Baduk showdown thrills with drama
Lee Se-dol, a Korean professional player ranked ninth, and Gu Li, a Chinese player also ranked ninth, were to play a 10-game tournament. The winner would take home 5 million yuan, or about $826,000, the biggest prize money in an international baduk competition, while the loser would get 200,000 yuan to cover the expenses. Aside from the prize money, both players were considered baduk masters, and a defeat would be fatal to their careers.
This is how a real showdown should happen. The two players have conquered the world between them, and now they were putting everything on the line. A game can never end halfway. It concludes with a victory for one and defeat for the other. The cutthroat game was played in Japan in the 1930s until the 1950s. Two masters played 10 games, and a winner was announced when one fell behind by four wins, with the defeated vanquishing into a life of misery.
I had slept on baduk books when I was young. Records of old matches inspired me more than any other textbook. When there was no time limit in the old days, a master might contemplate for several days and win a game with a deadly move. The stories of baduk expanded my imagination infinitely.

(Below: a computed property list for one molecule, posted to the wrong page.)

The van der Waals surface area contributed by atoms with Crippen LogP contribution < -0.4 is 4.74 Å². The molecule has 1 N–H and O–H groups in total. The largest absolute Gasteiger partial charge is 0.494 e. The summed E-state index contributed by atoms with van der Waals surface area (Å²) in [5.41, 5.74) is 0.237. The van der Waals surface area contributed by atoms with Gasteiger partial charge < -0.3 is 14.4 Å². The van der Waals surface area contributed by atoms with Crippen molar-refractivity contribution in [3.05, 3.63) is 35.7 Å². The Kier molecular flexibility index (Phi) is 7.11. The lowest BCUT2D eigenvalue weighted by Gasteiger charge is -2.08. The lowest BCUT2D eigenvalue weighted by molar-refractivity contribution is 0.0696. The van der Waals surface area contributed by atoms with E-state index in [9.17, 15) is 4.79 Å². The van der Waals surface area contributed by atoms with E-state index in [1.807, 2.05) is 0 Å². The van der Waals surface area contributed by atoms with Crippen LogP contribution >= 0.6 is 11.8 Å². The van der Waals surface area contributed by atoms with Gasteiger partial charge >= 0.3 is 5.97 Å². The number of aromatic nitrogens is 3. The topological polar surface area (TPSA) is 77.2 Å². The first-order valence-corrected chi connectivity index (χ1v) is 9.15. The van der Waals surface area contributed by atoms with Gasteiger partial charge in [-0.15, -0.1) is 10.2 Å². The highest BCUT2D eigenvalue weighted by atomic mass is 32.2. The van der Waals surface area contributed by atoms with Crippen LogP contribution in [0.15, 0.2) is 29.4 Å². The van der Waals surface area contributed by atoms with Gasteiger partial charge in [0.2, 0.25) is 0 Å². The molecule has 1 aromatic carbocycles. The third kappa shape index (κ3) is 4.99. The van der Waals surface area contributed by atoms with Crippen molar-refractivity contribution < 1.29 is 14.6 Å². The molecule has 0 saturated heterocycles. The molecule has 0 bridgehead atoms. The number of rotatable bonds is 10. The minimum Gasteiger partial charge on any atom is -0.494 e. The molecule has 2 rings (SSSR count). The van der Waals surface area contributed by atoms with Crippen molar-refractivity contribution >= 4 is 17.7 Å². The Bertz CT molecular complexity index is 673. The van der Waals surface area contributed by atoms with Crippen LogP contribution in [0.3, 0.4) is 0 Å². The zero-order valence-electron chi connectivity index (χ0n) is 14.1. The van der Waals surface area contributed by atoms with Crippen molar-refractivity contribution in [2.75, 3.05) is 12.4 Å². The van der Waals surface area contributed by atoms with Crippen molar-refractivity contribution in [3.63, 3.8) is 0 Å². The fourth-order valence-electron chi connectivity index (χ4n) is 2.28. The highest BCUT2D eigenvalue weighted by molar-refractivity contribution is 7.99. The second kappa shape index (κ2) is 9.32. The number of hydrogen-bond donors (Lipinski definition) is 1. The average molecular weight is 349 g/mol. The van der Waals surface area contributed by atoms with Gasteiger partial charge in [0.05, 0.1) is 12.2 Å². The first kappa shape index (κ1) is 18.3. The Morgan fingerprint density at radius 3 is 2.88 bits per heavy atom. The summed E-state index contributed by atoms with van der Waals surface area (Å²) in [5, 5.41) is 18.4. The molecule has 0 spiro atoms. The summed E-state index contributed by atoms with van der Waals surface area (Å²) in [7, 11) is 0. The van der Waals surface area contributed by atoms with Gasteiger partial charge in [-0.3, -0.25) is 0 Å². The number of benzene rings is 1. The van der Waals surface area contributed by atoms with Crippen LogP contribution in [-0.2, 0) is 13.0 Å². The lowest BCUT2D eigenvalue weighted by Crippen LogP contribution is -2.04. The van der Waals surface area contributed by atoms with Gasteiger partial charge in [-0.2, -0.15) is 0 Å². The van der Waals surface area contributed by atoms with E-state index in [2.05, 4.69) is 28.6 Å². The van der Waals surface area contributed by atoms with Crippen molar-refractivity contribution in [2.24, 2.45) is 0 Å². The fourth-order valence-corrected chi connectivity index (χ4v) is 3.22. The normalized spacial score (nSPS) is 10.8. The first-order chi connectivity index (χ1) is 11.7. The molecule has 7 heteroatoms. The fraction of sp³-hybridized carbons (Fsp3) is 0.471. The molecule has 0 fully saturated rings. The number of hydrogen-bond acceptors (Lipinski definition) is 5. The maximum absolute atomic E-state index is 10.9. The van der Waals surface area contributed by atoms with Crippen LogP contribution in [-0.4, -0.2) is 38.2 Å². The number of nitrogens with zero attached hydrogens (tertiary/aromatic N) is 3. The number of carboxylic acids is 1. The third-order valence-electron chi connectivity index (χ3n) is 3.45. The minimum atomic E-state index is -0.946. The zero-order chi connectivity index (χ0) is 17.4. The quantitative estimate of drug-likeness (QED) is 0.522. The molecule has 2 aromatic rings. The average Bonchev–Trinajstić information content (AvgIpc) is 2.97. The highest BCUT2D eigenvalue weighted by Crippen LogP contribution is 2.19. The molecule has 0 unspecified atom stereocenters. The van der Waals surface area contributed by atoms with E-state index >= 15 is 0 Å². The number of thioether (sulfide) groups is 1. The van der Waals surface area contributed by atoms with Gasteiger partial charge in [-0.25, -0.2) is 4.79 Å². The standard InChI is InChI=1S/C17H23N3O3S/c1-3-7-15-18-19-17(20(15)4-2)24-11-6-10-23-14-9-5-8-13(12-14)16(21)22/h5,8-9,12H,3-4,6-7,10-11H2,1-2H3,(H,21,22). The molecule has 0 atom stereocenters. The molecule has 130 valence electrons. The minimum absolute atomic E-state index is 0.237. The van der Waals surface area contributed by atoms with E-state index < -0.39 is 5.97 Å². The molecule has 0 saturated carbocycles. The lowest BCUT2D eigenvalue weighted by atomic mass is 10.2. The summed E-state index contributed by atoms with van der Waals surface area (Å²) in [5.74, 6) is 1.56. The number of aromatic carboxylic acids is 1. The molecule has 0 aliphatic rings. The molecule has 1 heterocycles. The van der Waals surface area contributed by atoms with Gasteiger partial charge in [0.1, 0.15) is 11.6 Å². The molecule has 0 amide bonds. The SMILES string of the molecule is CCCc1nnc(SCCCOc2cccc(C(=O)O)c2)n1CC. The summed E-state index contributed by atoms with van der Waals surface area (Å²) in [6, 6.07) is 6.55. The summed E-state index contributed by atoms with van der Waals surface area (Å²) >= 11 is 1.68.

The game of baduk today is less vigorous. Baduk is now a sport, and after a time limit was enforced due to the introduction of televisions, minimizing mistakes became more important than playing the best move. I was told a game of baduk was all about spirit and the “way,” but nowadays safety-first is the secret to success.
So I was thrilled by the 10-round match. Most international matches have three-hour time limits, but each round could be four hours for the Lee-Gu tournament. The two players would play until they were exhausted. The first match was a game of dreams. Lee aimed his sword at Gu’s neck, and then Gu’s sword cut off Lee’s leg. When the dust settled, Gu was kneeling.
It doesn’t matter if you don’t know the rules of baduk. Many of the baduk moves and terms are used in our daily lives. Baduk has become a part of our lives.
For the next nine months, I will make sure not to schedule anything else in the afternoon of the last Sunday of the month (when each Lee-Gu game is played). It is the least I can do to respect the match of dreams, the likes of which may never come again. But I am not confident that I can defend the remote control from my wife and children. I cannot afford to trade it for my credit card every time. I need a deadly move here.
*The author is a culture and sports news writer of the JoongAng Ilbo.
BY SOHN MIN-HO